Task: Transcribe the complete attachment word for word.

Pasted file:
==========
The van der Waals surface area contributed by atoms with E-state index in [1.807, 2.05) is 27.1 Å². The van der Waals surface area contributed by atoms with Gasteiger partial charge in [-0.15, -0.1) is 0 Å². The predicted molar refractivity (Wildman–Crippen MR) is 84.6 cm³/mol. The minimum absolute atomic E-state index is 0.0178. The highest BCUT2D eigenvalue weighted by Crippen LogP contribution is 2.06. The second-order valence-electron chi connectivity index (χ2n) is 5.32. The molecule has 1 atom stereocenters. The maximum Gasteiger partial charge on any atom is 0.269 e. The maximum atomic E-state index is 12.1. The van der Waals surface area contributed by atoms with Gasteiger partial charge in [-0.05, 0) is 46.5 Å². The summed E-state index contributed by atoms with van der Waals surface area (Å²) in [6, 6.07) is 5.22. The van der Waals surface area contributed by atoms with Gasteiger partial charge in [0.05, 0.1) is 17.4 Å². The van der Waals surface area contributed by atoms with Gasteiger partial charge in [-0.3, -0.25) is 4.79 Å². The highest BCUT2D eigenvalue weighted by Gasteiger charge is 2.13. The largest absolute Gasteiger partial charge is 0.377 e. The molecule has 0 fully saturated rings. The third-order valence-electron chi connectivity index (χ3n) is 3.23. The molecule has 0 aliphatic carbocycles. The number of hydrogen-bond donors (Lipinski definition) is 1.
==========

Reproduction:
The van der Waals surface area contributed by atoms with E-state index in [1.807, 2.05) is 27.1 Å². The van der Waals surface area contributed by atoms with Gasteiger partial charge in [-0.15, -0.1) is 0 Å². The predicted molar refractivity (Wildman–Crippen MR) is 84.6 cm³/mol. The minimum absolute atomic E-state index is 0.0178. The highest BCUT2D eigenvalue weighted by Crippen LogP contribution is 2.06. The second-order valence-electron chi connectivity index (χ2n) is 5.32. The molecule has 1 atom stereocenters. The maximum Gasteiger partial charge on any atom is 0.269 e. The maximum atomic E-state index is 12.1. The van der Waals surface area contributed by atoms with Gasteiger partial charge in [-0.05, 0) is 46.5 Å². The summed E-state index contributed by atoms with van der Waals surface area (Å²) in [6, 6.07) is 5.22. The van der Waals surface area contributed by atoms with Gasteiger partial charge in [0.05, 0.1) is 17.4 Å². The van der Waals surface area contributed by atoms with Gasteiger partial charge in [-0.3, -0.25) is 4.79 Å². The highest BCUT2D eigenvalue weighted by Gasteiger charge is 2.13. The largest absolute Gasteiger partial charge is 0.377 e. The molecule has 0 fully saturated rings. The third-order valence-electron chi connectivity index (χ3n) is 3.23. The molecule has 0 aliphatic carbocycles. The number of hydrogen-bond donors (Lipinski definition) is 1.